An Article In Meteorite-Times Magazine
by Tom Phillips

NWA 5000 (Lunar Highlands) Thin Section in Cross Polarized Light

Adam Hupe and Jeff Krosschell had enough faith in me to trust me with what (at the time) was the only NWA 5000 thin section. I can't express my thanks enough!

Dr. Irving was working with the thin but it was between examinations so he sent it to me. What a pleasure it was examining this material and to be able to discuss what I was looking at with Dr. Irving.

The first thing I noticed was the glass. Dr. Irving informed me that technically, glass is not a solid but a super cooled liquid, and that this glass in NWA 5000 probably was produced by ancient impacts into the dominant gabbroic rock on the Moon long before the final impact ejection of this meteorite.

In this glass were lots of tiny bubbles. I showed my shots to Dr. Irving and he said these bubbles are called vesicles, and they are the result of solar wind, trapped in glass. How cool!!!

This classification information is from The Meteoritical Bulletin

Northwest Africa 5000
Find: July 2007

Achondrite (lunar, feldspathic breccia)

History: Found in July 2007 in southern Morocco and provided to Adam Hupé in October 2007 by a Moroccan dealer.

Physical characteristics: A single, large cuboidal stone (11.528 Kg) with approximate dimensions 27 cm by 24 cm by 20 cm. One side has preserved regmaglypts and is partially covered by translucent, pale greenish fusion crust with fine contraction cracks. Abundant large beige to white, coarse grained clasts up to 8 cm across and sparse black, vitreous clasts up to 2 cm across (containing irregular small white inclusions) are set in a dark gray to black, partially glassy breccia matrix. One partially eroded clast exposed on an exterior surface contains both the coarse grained beige lithology and the more resistant black, vitreous lithology in sharp contact.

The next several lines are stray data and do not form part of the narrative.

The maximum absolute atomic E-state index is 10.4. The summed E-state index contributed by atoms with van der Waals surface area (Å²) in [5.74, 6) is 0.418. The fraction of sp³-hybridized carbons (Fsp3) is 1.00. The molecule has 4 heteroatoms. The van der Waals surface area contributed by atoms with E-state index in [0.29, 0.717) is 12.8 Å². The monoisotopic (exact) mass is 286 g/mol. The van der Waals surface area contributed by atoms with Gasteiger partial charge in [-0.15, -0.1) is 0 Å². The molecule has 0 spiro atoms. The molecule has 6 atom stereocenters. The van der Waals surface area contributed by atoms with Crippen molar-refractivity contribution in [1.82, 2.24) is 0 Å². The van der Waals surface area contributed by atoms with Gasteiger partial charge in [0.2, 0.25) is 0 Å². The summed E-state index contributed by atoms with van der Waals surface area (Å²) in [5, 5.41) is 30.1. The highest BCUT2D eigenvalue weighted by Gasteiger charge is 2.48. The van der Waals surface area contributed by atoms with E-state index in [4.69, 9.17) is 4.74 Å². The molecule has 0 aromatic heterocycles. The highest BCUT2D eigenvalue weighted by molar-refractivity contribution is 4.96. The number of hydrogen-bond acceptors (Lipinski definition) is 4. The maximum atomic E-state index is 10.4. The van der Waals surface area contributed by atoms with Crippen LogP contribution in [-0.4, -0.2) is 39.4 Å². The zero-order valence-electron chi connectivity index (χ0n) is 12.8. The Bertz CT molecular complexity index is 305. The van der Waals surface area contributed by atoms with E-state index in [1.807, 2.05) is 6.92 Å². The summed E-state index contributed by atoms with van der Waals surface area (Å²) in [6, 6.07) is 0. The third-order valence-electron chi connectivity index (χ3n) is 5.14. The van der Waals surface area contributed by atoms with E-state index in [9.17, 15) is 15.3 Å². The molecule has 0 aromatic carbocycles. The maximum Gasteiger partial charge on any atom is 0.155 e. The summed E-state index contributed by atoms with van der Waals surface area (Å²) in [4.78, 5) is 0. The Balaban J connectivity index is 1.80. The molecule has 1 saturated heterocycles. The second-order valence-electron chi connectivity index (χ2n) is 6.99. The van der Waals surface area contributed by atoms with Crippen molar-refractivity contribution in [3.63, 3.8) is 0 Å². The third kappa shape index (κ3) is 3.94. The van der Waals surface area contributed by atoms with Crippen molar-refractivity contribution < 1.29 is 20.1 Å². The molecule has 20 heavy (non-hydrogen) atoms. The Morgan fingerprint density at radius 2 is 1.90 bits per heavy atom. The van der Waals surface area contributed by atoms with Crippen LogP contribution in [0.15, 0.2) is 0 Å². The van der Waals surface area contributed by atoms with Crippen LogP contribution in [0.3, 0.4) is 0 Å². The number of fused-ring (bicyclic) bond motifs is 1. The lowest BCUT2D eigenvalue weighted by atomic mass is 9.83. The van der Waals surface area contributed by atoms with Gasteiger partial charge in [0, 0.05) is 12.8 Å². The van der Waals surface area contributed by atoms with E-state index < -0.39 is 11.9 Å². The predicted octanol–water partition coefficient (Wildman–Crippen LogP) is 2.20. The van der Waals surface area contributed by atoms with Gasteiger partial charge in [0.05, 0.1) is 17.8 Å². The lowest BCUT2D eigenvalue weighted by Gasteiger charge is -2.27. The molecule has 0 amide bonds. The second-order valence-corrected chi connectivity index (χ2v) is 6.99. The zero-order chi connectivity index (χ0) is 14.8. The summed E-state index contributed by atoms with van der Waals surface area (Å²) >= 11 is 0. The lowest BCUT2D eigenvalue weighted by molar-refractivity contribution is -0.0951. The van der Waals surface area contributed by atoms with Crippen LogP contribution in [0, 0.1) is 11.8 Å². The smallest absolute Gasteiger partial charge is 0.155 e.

Petrography: (A. Irving and S. Kuehner, UWS) Fragmental breccia dominated by Mg-suite olivine gabbro clasts consisting predominantly of coarse grained (0.5 - 2 mm) calcic plagioclase, pigeonite and olivine with accessory merrillite, Mg-bearing ilmenite, Ti-bearing chromite, baddeleyite, rare zirconolite, silica polymorph, K-feldspar, kamacite and troilite. Some gabbro clasts have shock injection veins composed mostly of glass containing myriad fine troilite blebs and engulfed mineral fragments. Black, vitreous impact melt clasts consist of sporadic, small angular fragments of gabbro and related mineral phases in a very fine grained, non-vesicular, ophitic-textured matrix of pigeonite laths (up to 20 microns long by 2 microns wide) and interstitial plagioclase with tiny spherical grains of kamacite, irregular grains of schreibersite and rare troilite.

Mineral composition and geochemistry: Gabbro clasts: plagioclase (An96.1-98.0Or<0.1), pigeonite (Fs32.0-64.5Wo6.7-13.1, FeO/MnO = 51.1-62.0), olivine composition varies among the different clasts with the following values: Fa23.9-24.2, Fa40.4 and Fa58.8 (with FeO/MnO = 81-100), chromite (Cr/(Cr+Al) = 0.737, Mg/(Mg+Fe) = 0.231, TiO2 = 5.9 wt.%), ilmenite (4.1 wt.% MgO). Bulk composition (R. Korotev, WUSL): INAA of 6 subsamples gave mean values of 5.3 wt.% FeO and 0.4 ppm Th. Oxygen Isotopes: (D. Rumble, CIW) Replicate analyses of a gabbro clast by laser fluorination gave δ17O = 2.601, 2.684‰; δ18O = 5.014, 5.033‰; Δ17O = -0.036, +0.037‰.

Classification: Achondrite (lunar, feldspathic breccia).

Specimens: A total of 40.2 g of sample, two polished mounts and one large polished thin section are on deposit at UWS. Mr. A. Hupé holds the main mass.

Before you look at my pictures, check out Adams photos of the largest Lunar meteorite slice.

This is taken from one of Adam's Meteorite List posts and it nicely explains how cool this display slice is.

"I promised some images of the only complete slice taken from NWA 5000, "The Cosmic Masterpiece." The surprise is that a hermetically-sealed display system was manufactured specifically for this slice and is a one-off. We would like to take this time to express our gratitude to Steven Domonkos Sr., Sr. Research Engineer, Department of Atmospheric Sciences, University of Washington who fabricated this fantastic display system. Not only does it act as a display, it also operates as a preservation chamber holding a vacuum, which can and will be charged with nitrogen.